Keeping your mobile phone secure and protected is important to avoid identity theft and other security compromises. But phone passwords can be hard to remember, and current authentication methods are cumbersome.
One day you might not need passwords at all, thanks to research involving Google’s Advanced Technology and Projects team (ATAP) and University of Guelph researchers.
Engineering professor Graham Taylor and graduate student Griffin Lacey, along with Google’s ATAP, are developing a new phone security mechanism based on user habits.
“Mobile users find typing in passwords intrusive to their enjoyment of the phone,” says Lacey. “So we’re looking for a solution that could help improve the usability of their devices.”
As part of what Google ATAP called a “research sprint,” Lacey took part in ATAP’s Project Abacus for three months at Google’s California headquarters where he helped with a learning problem called continuous authentication, or guaranteeing user identity through multiple phone sensors such as touchscreen and keyboard input and images.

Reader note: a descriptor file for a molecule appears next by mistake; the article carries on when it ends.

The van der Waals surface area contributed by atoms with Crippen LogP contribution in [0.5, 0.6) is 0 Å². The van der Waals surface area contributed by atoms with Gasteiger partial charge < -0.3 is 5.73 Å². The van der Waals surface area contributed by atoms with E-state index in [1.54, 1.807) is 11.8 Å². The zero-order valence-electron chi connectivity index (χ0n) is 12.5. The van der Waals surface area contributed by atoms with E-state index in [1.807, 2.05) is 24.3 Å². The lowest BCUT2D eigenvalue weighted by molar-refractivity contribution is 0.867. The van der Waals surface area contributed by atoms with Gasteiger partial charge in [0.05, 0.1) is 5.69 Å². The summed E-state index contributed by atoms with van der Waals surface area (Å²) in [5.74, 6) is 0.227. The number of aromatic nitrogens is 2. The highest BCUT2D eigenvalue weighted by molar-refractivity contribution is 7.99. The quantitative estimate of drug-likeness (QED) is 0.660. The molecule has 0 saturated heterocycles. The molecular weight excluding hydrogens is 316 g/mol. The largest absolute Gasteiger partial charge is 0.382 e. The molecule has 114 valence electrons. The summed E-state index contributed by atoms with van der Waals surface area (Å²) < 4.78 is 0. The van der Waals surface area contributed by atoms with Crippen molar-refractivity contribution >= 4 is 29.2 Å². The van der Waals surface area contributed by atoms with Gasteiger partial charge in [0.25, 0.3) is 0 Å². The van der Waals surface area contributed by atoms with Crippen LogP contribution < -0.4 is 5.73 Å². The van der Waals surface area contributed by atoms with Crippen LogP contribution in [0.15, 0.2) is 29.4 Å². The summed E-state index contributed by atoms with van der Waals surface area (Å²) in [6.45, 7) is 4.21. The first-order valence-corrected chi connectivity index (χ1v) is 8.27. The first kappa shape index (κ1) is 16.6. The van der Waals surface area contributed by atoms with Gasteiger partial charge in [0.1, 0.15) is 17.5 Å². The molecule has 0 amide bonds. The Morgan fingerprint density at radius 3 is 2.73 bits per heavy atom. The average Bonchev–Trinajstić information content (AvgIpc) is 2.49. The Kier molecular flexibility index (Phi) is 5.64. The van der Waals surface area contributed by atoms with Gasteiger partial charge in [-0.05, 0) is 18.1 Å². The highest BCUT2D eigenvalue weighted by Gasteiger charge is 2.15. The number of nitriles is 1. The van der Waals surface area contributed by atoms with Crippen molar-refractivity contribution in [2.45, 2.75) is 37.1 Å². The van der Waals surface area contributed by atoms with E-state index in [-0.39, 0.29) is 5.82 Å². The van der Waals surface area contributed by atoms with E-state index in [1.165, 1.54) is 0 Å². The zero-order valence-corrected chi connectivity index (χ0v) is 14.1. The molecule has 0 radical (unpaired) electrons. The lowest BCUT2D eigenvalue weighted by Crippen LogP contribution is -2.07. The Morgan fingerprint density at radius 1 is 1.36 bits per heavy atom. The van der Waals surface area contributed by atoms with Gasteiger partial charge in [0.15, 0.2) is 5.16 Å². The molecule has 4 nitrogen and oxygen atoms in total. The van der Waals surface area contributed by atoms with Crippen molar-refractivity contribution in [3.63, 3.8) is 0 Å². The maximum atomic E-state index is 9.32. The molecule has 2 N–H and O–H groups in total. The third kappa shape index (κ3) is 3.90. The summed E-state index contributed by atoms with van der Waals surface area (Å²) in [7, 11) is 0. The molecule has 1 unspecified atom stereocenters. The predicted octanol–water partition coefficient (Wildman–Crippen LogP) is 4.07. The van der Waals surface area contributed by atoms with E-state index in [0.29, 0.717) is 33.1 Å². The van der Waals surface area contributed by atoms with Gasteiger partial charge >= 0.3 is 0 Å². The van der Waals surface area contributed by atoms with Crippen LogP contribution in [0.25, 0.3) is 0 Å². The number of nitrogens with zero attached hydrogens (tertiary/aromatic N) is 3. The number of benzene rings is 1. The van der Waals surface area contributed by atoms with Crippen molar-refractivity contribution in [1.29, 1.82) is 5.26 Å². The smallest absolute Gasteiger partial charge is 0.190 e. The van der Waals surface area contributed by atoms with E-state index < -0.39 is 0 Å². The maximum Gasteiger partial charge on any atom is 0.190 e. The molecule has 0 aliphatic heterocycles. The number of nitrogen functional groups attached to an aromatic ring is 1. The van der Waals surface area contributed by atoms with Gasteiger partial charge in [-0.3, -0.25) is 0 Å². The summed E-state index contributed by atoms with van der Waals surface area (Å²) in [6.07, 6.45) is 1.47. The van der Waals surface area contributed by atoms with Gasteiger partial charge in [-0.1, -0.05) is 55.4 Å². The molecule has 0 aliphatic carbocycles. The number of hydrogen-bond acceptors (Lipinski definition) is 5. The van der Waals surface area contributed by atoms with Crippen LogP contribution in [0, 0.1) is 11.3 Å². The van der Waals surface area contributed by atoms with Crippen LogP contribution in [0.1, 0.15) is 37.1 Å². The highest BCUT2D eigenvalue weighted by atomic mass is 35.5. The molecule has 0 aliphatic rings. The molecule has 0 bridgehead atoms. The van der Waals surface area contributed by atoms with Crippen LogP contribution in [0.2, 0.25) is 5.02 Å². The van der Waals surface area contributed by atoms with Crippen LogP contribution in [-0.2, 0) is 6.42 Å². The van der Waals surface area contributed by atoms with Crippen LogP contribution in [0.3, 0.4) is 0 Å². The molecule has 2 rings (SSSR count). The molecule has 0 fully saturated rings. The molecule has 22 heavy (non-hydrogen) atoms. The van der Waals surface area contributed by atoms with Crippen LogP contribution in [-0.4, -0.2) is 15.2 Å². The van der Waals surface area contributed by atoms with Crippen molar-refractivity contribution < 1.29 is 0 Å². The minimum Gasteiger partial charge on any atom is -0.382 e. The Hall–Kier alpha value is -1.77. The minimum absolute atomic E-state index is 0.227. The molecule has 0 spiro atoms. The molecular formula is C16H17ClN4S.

Google ATAP contacted Taylor as an expert on machine learning. This computational technique essentially teaches computers to learn like humans by finding patterns in large amounts of raw data.
In one form of machine learning called deep learning, a computer is taught to recognize patterns within multiple kinds of data — sound, images, keystrokes — and place them into categories. The device can then use the computer equivalent of a human’s neural pathways to distinguish between individuals.